SHETLAND’s own almighty Valhalla ales are now being exported to the land of the Vikings to wet thirsty Norwegian throats.
The owner of Britain’s most northerly brewery, Sonny Priest, revealed on Thursday that he had finally broken into the Norwegian market and already sent three shipments of beer across the North Sea.
In conjunction with the Norwegian company ABC Brewery he has also developed a new special brew that goes under the name Vinland Bitter; the first samples of this “Pilsner style’ beer were only brewed a few weeks ago.
Priest said that supplying the Norwegian market is helping him to even out the “huge slump” he experiences every winter when the tourism trade dies away and locals revert to cans.
Priest started brewing beer on his home island of Unst in the late nineties after being made redundant as a fire fighter when the oil industry airstrip in Baltasound closed.
Last year he moved into newly refurbished premises at the former RAF base in nearby Haroldswick, thereby doubling the capacity of his small brewery to 144,000 litres annually.
He said it had been an ambition to do business with Norway for a long time, and now Valhalla ales were available at pubs in Bergen, Oslo and Stavanger.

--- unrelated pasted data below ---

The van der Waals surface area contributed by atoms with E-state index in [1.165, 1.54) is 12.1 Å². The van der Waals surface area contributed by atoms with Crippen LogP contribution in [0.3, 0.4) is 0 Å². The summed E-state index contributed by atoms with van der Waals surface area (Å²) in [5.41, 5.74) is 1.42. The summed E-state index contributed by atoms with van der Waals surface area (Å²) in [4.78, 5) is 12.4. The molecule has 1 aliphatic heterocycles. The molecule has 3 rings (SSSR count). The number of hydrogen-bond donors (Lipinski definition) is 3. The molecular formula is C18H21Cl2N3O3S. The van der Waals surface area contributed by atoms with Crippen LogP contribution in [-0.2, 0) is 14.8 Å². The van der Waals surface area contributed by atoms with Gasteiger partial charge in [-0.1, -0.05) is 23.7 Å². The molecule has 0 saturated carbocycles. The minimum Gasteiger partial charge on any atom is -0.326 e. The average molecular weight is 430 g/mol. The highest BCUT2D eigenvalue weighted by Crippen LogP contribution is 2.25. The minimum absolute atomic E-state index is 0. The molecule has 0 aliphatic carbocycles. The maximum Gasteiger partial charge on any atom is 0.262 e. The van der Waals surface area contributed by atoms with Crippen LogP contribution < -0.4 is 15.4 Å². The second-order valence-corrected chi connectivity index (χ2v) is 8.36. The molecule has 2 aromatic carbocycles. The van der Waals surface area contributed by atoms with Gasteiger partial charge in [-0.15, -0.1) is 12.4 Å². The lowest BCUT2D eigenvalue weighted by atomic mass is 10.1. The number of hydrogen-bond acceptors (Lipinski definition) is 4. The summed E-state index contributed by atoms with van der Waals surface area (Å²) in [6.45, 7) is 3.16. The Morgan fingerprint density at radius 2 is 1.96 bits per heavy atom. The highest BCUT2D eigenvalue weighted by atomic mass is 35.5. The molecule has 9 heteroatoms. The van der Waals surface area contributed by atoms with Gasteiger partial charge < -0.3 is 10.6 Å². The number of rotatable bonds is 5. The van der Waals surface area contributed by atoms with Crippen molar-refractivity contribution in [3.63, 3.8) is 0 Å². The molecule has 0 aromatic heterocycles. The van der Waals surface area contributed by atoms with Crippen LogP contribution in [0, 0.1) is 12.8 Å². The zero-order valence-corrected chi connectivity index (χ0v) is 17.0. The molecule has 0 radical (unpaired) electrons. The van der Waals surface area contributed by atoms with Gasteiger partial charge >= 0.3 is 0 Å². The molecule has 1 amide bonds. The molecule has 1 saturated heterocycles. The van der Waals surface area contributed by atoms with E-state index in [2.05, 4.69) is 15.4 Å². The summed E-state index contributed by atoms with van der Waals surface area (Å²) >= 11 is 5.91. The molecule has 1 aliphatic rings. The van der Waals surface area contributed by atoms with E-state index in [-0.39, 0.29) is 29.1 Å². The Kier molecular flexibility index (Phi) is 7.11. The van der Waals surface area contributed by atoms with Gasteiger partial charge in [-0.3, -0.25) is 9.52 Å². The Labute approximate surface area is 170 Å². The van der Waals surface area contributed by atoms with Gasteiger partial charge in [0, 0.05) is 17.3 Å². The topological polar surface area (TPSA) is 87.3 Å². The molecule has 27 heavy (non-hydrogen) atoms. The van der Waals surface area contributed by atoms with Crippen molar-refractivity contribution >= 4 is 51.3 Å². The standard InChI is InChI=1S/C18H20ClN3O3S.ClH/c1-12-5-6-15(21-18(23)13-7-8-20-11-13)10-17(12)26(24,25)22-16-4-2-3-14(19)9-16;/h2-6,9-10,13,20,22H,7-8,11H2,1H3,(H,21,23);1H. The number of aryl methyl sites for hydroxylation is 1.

“We did some work with Norway about four years ago, but this is something regular that we have got set up now. It is small to begin with, but it is picking up,” he said.
He added that the beer was supplied in newly developed plastic kegs that kept the beers fresh until the last drop.
He said he also noticed more difficult trading conditions across the UK as beer lovers tighten their belts and more micro breweries are established, with Shetland’s remoteness becoming a disadvantage rather than a selling point.
“The UK is getting more and more difficult to do business in because there are so many breweries now. This is changing the whole dynamic altogether,” he said.
“People are far more price conscious than they were ever before. The uniqueness of where we brew and what we are doing used to sell our product no problem. That is not the case any longer.
“You have to be competitive on price in the UK. We struggle to do that. We have added cost and now also added ferry fares. The ferry fares are the one thing that can screw up everything for the north isles.”